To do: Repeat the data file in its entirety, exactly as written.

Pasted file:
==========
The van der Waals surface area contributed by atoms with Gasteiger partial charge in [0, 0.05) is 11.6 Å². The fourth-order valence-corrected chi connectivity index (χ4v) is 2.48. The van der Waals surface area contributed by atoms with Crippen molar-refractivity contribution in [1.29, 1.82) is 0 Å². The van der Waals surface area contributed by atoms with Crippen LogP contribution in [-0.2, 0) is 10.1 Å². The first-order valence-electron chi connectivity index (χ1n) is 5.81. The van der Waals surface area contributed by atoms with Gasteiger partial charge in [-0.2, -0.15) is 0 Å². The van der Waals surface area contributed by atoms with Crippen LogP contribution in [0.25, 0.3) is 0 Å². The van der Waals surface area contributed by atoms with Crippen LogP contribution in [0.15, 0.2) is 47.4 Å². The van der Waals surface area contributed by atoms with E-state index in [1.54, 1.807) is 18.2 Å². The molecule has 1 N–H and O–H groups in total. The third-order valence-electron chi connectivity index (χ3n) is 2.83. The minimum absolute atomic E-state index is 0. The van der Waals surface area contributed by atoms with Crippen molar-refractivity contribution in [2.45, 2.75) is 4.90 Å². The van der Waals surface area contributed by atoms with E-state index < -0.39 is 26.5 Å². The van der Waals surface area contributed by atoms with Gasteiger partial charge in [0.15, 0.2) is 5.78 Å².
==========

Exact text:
The van der Waals surface area contributed by atoms with Gasteiger partial charge in [0, 0.05) is 11.6 Å². The fourth-order valence-corrected chi connectivity index (χ4v) is 2.48. The van der Waals surface area contributed by atoms with Crippen molar-refractivity contribution in [1.29, 1.82) is 0 Å². The van der Waals surface area contributed by atoms with Crippen LogP contribution in [-0.2, 0) is 10.1 Å². The first-order valence-electron chi connectivity index (χ1n) is 5.81. The van der Waals surface area contributed by atoms with Gasteiger partial charge in [-0.2, -0.15) is 0 Å². The van der Waals surface area contributed by atoms with Crippen LogP contribution in [0.25, 0.3) is 0 Å². The van der Waals surface area contributed by atoms with Crippen LogP contribution in [0.15, 0.2) is 47.4 Å². The van der Waals surface area contributed by atoms with E-state index in [1.54, 1.807) is 18.2 Å². The molecule has 1 N–H and O–H groups in total. The third-order valence-electron chi connectivity index (χ3n) is 2.83. The minimum absolute atomic E-state index is 0. The van der Waals surface area contributed by atoms with Crippen molar-refractivity contribution in [2.45, 2.75) is 4.90 Å². The van der Waals surface area contributed by atoms with E-state index < -0.39 is 26.5 Å². The van der Waals surface area contributed by atoms with Gasteiger partial charge in [0.15, 0.2) is 5.78 Å².